Former Secretary of State Hillary Clinton meets to talk to Ohio voters at 8 Sisters Bakery in Marion, Ohio on Sunday March 13, 2016. (Melina Mara/The Washington Post)

A key question in the wake of Hillary Clinton's surprising loss in Michigan last week is whether or not she'll suffer the same fate in Ohio, Michigan's superior southern neighbor. New polling in the state from Monmouth University shows Clinton with a wide lead, including a 42-point lead among non-white voters. But, of course, polling in Michigan was way off before voters went to the polls.

Recent polling averages in the states that are voting on Tuesday -- Florida, Illinois, Missouri, North Carolina and Ohio -- shows that Clinton leads in the four where there have been recent polls. She leads by a bit in Ohio and her home state of Illinois and by a lot in Florida and North Carolina. (The only recent poll in Missouri gives Bernie Sanders a 1-point lead.)


But here's the thing: Whether or not Clinton wins Ohio doesn't really matter.

It's important to remember that the Democrats, unlike the Republicans, don't allocate delegates on a winner-take-all basis. When Donald Trump won South Carolina with a plurality of the vote, he got all of the state's 50 delegates, a total that right now constitutes more than half of his lead. There are no states like that on the Democratic side. There are some variations in how the states divvy up their delegates, but they're proportionally distributed from now until the primary is over.

Which is why the 2008 daily delegate totals looked like this.


As Clinton tried to play catch-up with Barack Obama, he would get some delegates every time she did. The only times she made big gains against him was in states she won by a wide margin. But the proportional delegate system kept Obama steadily out of reach.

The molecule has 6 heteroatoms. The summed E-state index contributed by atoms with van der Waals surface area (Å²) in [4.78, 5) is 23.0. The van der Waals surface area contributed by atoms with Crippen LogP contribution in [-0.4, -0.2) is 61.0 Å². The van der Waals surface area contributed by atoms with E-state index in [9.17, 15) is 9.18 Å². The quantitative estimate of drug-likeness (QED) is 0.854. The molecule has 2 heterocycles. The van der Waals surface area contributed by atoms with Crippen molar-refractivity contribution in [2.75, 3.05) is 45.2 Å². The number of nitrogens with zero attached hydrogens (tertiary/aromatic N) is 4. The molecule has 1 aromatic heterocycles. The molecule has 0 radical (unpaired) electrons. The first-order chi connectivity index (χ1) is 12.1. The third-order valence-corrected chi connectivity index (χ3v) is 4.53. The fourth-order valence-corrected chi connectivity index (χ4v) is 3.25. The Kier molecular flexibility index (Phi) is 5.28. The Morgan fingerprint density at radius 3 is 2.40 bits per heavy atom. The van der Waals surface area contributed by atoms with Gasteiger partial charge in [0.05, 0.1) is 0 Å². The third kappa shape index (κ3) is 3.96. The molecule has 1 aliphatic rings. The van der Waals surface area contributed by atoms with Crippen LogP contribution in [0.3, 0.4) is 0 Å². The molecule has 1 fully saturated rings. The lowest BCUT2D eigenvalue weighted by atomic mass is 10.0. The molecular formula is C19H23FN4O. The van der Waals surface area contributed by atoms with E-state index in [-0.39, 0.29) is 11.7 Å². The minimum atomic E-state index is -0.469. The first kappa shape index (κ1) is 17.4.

It's worth comparing Obama's 2008 lead in the delegates to Clinton's. Clinton, by virtue of huge margins of victory in Mississippi, Alabama and Louisiana, has a much bigger lead than Obama did at this point -- or than Obama did at any point. (The data below excludes superdelegates.)


Sanders has won states by big margins, too -- Kansas and Vermont -- but they have far fewer delegates to award.

Let's say that Clinton and Sanders tie in Ohio, Missouri and Illinois and she wins by a 20 points in Florida and North Carolina. Per some back-of-the-envelope math, Clinton would get about 380 delegates to Sanders's 315 -- increasing her lead by about 60 delegates. Even if Sanders wins Illinois, Missouri and Ohio, Clinton will still net more delegates if she wins Florida and North Carolina big.

Cook Political Report's Dave Wasserman did the math over the long term:

If delegates split evenly on Tuesday, Sanders needs more than 55 percent of all of the rest of the delegates to tie Clinton.

It's also worth noting that Sanders has been strongly helped by the presence of independent voters in the Democratic contests so far. In Michigan, for example, nearly a fifth of the vote was independents voting for Sanders (he won 71 percent among the 27 percent of the electorate that was independent) according to exit polls -- more than enough to have swung the race to Clinton had the primary not been open to independents.


Even with his support from independents, Sanders is at risk of continuing to fall further behind in the delegate count. Which is exactly why the two parties' nomination contests look very different over the long term, even though they're close right now: Clinton's lead is much less vulnerable than Donald Trump's.